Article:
All over North America, people complain about deteriorating cities, dysfunctional governments, decline of industrial base and loss of jobs. That pretty much describes Malmö twenty-five years ago, when the shipping industry collapsed and there was 25% unemployment.
In North America, we just let cities fend for themselves and rot; in Malmö, Sweden, they reinvented the City and built a template for the future.
Mayor Ilmar Reepalu spoke at the Trudeau Foundation Conference on Cities and described some of the things they do in Malmo, a mind-boggling list. On the site of the old shipyards, they have decontaminated the soil and built housing that is solar and wind powered, gets its heat from a district heating plant that produces biogas, and pumps hot water from solar collectors into the ground to store heat for winter. The project is powered 100% by renewable energy.
It has 410 kilometers of bike paths, even more than Copenhagen. 40% of all commuting is done by bike.
Sege Park as 166kW of solar power from a 1250 square meter array.
- Low-energy schools and houses that are so well insulated that body heat keeps them warm.
- 96% recycling rate; what cannot be reused is burned in a waste-to-energy facility for district heating.
- Buses run on biogas.
- Vacuum garbage removal system.
- Green Roofs.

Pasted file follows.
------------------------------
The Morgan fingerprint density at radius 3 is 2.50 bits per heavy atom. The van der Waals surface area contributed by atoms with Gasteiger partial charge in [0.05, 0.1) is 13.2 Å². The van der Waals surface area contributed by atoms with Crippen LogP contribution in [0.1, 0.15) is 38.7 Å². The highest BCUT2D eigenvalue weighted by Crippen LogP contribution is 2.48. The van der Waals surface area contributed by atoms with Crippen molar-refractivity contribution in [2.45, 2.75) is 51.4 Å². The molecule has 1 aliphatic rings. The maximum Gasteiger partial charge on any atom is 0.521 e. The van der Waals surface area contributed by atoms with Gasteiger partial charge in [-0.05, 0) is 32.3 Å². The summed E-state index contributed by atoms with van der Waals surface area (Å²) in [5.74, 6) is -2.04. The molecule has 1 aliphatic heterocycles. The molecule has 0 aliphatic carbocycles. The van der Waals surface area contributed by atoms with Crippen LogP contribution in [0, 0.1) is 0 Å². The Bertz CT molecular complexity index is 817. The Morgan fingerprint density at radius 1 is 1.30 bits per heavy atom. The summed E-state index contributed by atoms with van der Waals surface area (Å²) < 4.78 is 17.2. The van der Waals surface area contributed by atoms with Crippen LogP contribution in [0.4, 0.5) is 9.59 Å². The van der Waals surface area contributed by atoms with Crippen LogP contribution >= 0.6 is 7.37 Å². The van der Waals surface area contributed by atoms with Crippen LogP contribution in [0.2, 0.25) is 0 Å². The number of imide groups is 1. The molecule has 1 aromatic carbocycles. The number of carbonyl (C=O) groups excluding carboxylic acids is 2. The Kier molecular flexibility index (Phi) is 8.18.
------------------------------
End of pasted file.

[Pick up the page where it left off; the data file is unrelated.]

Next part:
- Open storm water management.
- Organic gardening in the middle of the city.
- Sensors on traffic lights detect bicycles and adjust for them.
- It is a "fair trade" city
- The schools serve organic food.
Ilmar Reepalu is a talented guy, but there is a lot more going on her than one man can be responsible for. What makes Sweden so different, that they can reinvent their industrial cities, build properly, deal with their waste and use renewable energy?
Why does Malmö have the political will, money and smarts to do this kind of thing when we can't?
More from the Trudeau Foundation Conference:
Witold Rybczynski On The Four Paradigms of American Cities
Are Cities Green, Or Are We Just Pigs in a Factory Farm?
More on Malmo
Futuristic Apartment Tower Lit By Motion-Sensing LEDs
NOx-Sucking Sidewalks Could Save Lives (or at Least, Lungs)
Vertical Wind Turbines May Get A Chance On Malmö City Rooftops